Idk no more. All creole isn’t mixed race. Some are pure black or white who adapted to the culture and in region from slave days. But creole makes it not relevant? I’m sad my kids was reading this and asked. Are they not important? What makes it wrong if creole? It’s a coin and we love collecting them. They all got something we like or dislike. We should be talking bout money amout or what could be on it or should but not cause of face. Everyone feels how they will. But I know lousiana has many light skinned blacks… Read more »


What is black person supposed to look like to be real. It’s not like it looks a Disney drawing. It’s from the mind. it’s made up and the artist did a excellent job. Kennedy looks like his nose has a ink pen for a tip of nose. Is he a cartoon. They did good. If you from Louisiana then how u don’t see weman of lighter complexin and softer features like the artist tried to capture here. She don’t look real lol. It’s a imaginary drawing. To prove a point. To open eyes. To bring things more together. But her… Read more »

John Paul Jones

I like it….except maybe not for this 225th coin. The person does look mad. Need to represent other nationalities in our country as well. I do like the wow factor with the stars in the head band and writing. I will purchase one.

John Boland

Great looking coin. I can’t wait.

Seth Riesling

RicardoB –

You make some interesting comments. I have lived in 3 countries & 4 states & have seen & known people of almost every ethnic background. There is beauty & differences everywhere you look if you have an open mind. I have visited New Orleans twice (once for 3 days & once for a week) & the Creole ladies I saw & spoke with all over town were some of the most beautiful, kind & interesting ladies I have ever met. This coin design reminds me too of that comparison.

Happy collecting Ricardo!



RicardoB – Seth I lived in Louisiana like you ( I AM A WHITE MALE ) I saw lots of Ladies from the south and was in New Orleans a lot. I know for a fact Demetrius you need to go down there with open eyes as well as an open mind most of all an open heart just to see the beauty in the Ladies of the South. This coin depicts a Creole Lady of color to a perfect match. I am not trying to start any Bon Fires over this but In my humble opinion the FIRST and… Read more »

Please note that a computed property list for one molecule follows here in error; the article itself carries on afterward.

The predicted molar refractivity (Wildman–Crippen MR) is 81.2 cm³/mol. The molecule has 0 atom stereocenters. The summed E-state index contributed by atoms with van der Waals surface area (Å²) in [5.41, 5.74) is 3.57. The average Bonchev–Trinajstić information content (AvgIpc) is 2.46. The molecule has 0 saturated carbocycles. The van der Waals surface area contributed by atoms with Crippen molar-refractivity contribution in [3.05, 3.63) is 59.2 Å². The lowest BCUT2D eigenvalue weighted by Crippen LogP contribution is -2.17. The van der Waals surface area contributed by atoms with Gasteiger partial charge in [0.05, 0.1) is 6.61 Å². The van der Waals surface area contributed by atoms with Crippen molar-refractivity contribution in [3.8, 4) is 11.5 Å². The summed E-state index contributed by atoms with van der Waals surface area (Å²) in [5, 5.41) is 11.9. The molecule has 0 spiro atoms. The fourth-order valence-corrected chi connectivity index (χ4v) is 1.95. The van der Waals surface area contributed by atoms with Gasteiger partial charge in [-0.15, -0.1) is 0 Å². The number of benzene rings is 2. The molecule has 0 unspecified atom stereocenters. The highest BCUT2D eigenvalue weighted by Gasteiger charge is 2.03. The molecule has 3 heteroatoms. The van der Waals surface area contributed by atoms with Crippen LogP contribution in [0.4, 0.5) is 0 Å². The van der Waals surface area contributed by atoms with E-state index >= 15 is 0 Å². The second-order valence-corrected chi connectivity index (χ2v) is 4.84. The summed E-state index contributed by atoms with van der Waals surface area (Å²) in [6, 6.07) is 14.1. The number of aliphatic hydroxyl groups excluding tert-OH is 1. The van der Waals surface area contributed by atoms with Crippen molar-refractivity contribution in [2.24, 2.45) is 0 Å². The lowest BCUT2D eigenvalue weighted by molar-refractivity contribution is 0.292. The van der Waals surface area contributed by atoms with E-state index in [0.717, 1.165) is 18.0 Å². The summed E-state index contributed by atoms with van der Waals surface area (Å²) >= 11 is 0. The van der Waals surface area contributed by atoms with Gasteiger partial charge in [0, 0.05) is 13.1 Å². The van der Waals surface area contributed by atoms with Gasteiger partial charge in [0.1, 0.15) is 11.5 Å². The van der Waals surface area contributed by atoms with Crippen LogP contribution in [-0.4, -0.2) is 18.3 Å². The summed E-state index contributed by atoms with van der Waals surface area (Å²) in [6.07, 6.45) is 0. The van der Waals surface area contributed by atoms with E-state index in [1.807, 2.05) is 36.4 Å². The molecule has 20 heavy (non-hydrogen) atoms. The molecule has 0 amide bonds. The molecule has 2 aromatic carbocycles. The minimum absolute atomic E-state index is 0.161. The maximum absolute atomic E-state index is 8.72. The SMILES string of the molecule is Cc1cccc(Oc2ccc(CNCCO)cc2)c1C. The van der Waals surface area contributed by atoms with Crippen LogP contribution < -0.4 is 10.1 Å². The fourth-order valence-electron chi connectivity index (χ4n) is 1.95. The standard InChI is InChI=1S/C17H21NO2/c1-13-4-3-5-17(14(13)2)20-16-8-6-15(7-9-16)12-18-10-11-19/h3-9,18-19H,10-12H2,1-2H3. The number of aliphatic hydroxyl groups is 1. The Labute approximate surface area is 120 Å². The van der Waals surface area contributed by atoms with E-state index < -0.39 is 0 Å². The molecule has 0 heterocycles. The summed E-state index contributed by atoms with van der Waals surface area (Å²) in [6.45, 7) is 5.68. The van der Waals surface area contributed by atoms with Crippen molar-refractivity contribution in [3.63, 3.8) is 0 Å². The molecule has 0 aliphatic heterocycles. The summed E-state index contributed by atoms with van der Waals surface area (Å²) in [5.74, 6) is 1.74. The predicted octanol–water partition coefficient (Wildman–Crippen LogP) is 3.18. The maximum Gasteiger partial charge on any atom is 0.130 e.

Wait, they chose THAT one?
At least they didn’t chose the gaudy one with the circuit board patterns in the back.

Mike Unser (

This article was updated again to include a U.S. Mint video showing coins produced.


The original LOL statue was a black women with a chain on her ankle lt was given to America by the French. The Americans had it changed,


· Was the original model for the Statue of Liberty a black woman? Most versions of the Black Statue of Liberty rumor refer to a cast (c. 1870) of a no longer extant maquette owned by the Museum of the City of New York as proof that “the original model” for the Statue of Liberty was a black woman. The temporal proximity and aesthetic overlap between Bartholdi’s Egyptian proposal and the Statue of Liberty project, and the preliminary nature of the statue’s study models, makes it impossible to rule out an 1870-71 Liberty model that has design origins in Bartholdi’s… Read more »

Seth Riesling

The “regular” media often get things wrong when they rarely report on numismatic news stories. U.S. News & World Report magazine (online version) stated this in their AP news wire story about this new coin: “The gold coin is worth $100”. LOL
Just wait till their readers find out just how much this gold coin will cost them above the nominal legal tender face value of the coin!


one fine dime

Time to turn off the comments, because the following sentiments are starting to be down right nauseating: “This is our first “politically correct” coin.” “4 sets of initials is trite political correctness” “4 sets of initials is a political JOKE on this coin.” “It is obviously being used to send a political message we don’t need” “It would have been better had they left the obverse a blank slate rather than stamp on a Michelle Obama knock-off. Put liberty back on where it belongs. This coin is a disgrace.” “I for one will never have this DISASTER in my collection… Read more »








William flick

If you like it then buy, if you don’t like it then don’t.

Arch Stanton